Originally founded to assist local parish schools in the Spokane Community, today April’s Angels is a collaborative venture with Rebuilding Together, a nationally recognized non-profit dedicated to “providing critical repairs…and upgrades to low-income homes and community centers at no cost to service recipients.” In this new venture, April’s Angels has been fortunate to work with a local community center, houses for the developmentally disabled, and a retirement community within walking distance of campus. For the 2013 school year the program is looking to get back to its roots, with an announcement in the coming weeks about our service site. 
As a one-day service blitz, this program is great for students who would like to make a big impact on the Spokane community in a small amount of time. No long term commitments are required, just simply submit an application to CCASL and mark your calendar for April 13th, 2013. Applications for student volunteers will go out on Thursday, March 21st, and will be due back to CCASL on Thursday, March 28th.  Students are expected to attend at least one pre-service orientation meeting and will commit six hours of service on the project date. Additionally, there is a $5 charge that covers transportation, project supplies, lunch, and a t-shirt for the event. Participation is open to anyone, including alumni. This makes April’s Angels a great networking opportunity for students who wish to build relationships and contacts with Gonzaga alumni.
Though the experience may be short, this program has a long-lasting impact on both the community and students who volunteer. “As an undergrad I went for three years straight and had a blast every time.” said Jeb Berg, CCASL’s Coordinator of Student Engagement and 2008 Gonzaga graduate, when asked about what students should expect from the program. If you would like any more information on this program, please contact , or contact Jeb Berg at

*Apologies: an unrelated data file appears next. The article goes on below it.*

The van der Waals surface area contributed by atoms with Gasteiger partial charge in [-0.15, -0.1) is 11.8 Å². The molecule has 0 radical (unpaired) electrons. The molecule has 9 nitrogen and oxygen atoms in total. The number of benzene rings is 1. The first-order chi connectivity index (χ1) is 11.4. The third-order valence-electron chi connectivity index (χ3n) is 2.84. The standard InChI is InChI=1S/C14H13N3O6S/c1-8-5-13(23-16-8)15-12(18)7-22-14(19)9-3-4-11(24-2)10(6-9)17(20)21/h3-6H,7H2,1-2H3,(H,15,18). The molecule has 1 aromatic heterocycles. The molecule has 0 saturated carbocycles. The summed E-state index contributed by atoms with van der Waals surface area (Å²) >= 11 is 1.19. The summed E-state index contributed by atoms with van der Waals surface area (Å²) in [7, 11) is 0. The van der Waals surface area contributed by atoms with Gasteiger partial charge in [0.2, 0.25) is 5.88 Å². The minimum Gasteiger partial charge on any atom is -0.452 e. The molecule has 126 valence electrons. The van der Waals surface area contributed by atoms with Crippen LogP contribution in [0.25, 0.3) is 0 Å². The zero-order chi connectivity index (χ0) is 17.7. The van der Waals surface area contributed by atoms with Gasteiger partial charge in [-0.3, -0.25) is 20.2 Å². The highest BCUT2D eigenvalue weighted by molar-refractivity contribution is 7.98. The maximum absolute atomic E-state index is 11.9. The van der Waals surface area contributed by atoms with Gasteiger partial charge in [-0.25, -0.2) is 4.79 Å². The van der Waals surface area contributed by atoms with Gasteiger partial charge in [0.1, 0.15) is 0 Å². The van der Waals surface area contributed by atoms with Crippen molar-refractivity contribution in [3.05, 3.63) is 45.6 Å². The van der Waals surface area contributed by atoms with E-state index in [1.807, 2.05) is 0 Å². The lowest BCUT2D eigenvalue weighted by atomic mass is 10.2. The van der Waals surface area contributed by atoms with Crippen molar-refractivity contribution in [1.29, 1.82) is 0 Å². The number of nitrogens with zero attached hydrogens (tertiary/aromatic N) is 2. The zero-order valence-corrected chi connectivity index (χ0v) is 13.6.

Important: CCASL has recently updated their site. As a result, some pages may display an old application for April’s Angels but please be aware that this is not the application for the 2013 April’s Angels event. All current and updated information will be located on this page on the CCASL website:

Thursday, February 14, 2013

ZESST: A program that changes lives

By: Vanessa Ingram

As we age with each passing year, it becomes more apparent how much we rely on friends and family. When we finally begin to reach the close of our life spans, friends and family begin to slowly pass and we find ourselves again looking for new social contact. And because social interactions are one of the crucial needs of any human being, CCASL has created the program ZESST.  
ZESST (Zags Encouraging Student & Senior Togetherness) is a community outreach program run by CCASL that is focused on forging relationships between Gonzaga students and the residents of Maplewood Gardens Senior Center, an assisted living home for the elderly located near the Gonzaga campus.
Current and past participants have enjoyed the memories and friendships that they have experienced through ZESST and many have so much fun that they volunteer again the next year.
“Many students are focused on the now because of their youth. This program allows them to help senior citizens appreciate the time they have left in life and it’s super fun to help them enjoy their lives.” said Korryn Koussa, a former participant in the ZESST program.
The goal of the program is to improve quality of life for residents and raise awareness among students through fun and engaging activities and events. During these activities, students will engage with the senior citizens while having fun and building friendships that will be remembered forever.
ZESST will organize and execute social activities for the Maplewood residents on Tuesday and Wednesday nights from 6:15-8:00 pm, meeting at CCASL at 6PM and heading to Maplewood by 6:15pm.
This program can be used for a service-learning requirement as well as an opportunity for Zags to get involved with the Spokane community. Applications for participation are on a rolling basis and one need only attend a ZESST meeting and provide their contact information to participate. For more information contact Jeb Berg at or 509-313-6937